VELVET @ Pleasance Courtyard
An actor struggles to succeed in a rotten, exploitative, abusive system that has learned no lessons from #MeToo
Written and performed by Tom Ratcliffe, VELVET is a story of a young actor desperate for stardom, obsessed with his career, jealous of his peers and willing to do anything at all for success. A familiar setup perhaps, but the post-#MeToo landscape is being remoulded fast, and this play has some interesting territory to explore in terms of how things have changed, and how they haven’t.
The actor, also called Tom, is fresh out of drama school, and the shine is starting to come off the dream a little. He’s no angel – he’s unable to admit to himself why he’s really still with his well-moneyed boyfriend – but it’s impossible not to feel for him as a system whose power structures are very much still in place draws him in and chews him up.
Director Andrew Twyman and designer Luke W. Robson make some smart choices, staging the script’s many text conversations on a screen at the rear and adding a disembodied, almost machine-like voiceover to represent Tom’s anonymous texting partner. Most of us have felt the helpless, impotent frustration of waiting for a grey WhatsApp tick to turn blue, and having it play out right there in front of you is enough to make you squirm in your seat. Surprisingly enough, these text exchanges are actually more engaging than the in-person conversations between characters, which fall into the common one-person-show trap of becoming overlong rapid-fire exchanges between the actor’s normal voice and a slightly deeper version of their voice.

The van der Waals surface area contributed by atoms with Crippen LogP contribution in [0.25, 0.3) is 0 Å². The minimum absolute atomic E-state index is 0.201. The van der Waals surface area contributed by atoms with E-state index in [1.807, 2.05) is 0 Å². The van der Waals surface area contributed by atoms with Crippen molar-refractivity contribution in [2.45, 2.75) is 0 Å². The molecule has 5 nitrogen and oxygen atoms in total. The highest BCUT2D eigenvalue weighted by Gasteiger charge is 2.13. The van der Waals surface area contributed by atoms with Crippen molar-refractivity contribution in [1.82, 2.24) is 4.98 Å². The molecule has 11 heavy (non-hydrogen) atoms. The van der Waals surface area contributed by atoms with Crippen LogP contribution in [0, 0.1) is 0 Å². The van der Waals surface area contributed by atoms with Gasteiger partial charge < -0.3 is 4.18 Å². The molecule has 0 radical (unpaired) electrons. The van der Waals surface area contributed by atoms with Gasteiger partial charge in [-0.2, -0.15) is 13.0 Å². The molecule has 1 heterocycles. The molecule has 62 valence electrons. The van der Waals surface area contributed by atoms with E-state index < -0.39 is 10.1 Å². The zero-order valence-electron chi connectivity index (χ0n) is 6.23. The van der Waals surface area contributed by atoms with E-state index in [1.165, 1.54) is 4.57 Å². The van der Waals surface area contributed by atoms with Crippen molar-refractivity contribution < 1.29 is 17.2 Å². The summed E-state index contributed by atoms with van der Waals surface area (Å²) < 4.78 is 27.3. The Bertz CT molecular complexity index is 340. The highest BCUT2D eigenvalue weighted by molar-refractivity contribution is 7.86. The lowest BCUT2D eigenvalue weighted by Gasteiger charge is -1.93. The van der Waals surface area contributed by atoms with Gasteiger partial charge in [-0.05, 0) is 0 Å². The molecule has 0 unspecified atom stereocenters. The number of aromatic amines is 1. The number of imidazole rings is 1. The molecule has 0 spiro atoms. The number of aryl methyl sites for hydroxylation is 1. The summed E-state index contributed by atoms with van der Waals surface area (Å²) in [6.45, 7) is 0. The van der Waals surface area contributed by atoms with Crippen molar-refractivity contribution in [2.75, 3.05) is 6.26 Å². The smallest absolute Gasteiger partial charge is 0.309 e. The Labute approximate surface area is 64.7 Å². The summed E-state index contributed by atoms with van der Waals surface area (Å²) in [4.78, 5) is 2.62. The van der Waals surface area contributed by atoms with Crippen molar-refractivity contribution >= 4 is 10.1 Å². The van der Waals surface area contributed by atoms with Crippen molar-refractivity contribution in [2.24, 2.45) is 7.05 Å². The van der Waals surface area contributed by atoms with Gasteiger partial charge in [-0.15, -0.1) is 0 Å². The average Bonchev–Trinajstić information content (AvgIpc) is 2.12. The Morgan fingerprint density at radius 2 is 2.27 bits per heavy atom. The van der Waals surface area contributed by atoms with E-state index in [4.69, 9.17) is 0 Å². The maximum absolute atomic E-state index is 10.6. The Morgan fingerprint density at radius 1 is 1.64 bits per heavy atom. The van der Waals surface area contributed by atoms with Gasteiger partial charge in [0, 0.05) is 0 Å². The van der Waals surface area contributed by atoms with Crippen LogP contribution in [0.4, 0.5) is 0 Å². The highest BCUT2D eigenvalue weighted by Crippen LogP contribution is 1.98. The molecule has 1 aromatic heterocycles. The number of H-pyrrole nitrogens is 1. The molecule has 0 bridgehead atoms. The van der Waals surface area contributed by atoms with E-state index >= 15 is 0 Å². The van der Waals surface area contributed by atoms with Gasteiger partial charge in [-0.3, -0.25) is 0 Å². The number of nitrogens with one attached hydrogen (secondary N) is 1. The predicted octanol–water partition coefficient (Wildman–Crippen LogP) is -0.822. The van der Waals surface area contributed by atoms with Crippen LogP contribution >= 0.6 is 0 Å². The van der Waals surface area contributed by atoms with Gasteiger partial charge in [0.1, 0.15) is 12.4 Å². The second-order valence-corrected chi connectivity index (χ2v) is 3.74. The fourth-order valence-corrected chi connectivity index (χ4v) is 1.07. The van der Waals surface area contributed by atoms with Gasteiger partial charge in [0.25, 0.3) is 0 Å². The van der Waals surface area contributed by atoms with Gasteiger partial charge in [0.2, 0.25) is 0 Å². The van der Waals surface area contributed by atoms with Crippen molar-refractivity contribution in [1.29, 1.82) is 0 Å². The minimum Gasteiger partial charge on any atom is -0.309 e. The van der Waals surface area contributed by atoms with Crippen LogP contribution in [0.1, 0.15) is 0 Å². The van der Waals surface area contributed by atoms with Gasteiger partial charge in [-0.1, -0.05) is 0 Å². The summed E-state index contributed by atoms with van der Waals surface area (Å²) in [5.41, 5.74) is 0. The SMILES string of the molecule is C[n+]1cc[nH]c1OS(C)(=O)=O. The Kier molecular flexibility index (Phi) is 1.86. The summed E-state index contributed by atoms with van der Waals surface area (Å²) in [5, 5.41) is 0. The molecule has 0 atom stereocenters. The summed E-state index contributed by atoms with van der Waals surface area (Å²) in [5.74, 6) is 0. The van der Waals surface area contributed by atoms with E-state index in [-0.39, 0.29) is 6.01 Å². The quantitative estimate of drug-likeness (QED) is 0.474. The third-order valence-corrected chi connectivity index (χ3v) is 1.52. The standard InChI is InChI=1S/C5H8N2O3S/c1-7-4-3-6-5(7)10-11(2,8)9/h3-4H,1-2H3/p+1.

The ending feels a little rushed. After things come to a head, and something unexpectedly awful happens to Tom, the aftermath of that event is sped through somewhat. The previous hour of well-paced, well-executed buildup feels slightly shortchanged, which is a shame when such smart, effective drama preceded it.
VELVET, Pleasance Courtyard (That), 1-27 Aug (not 14), £9-£12.50
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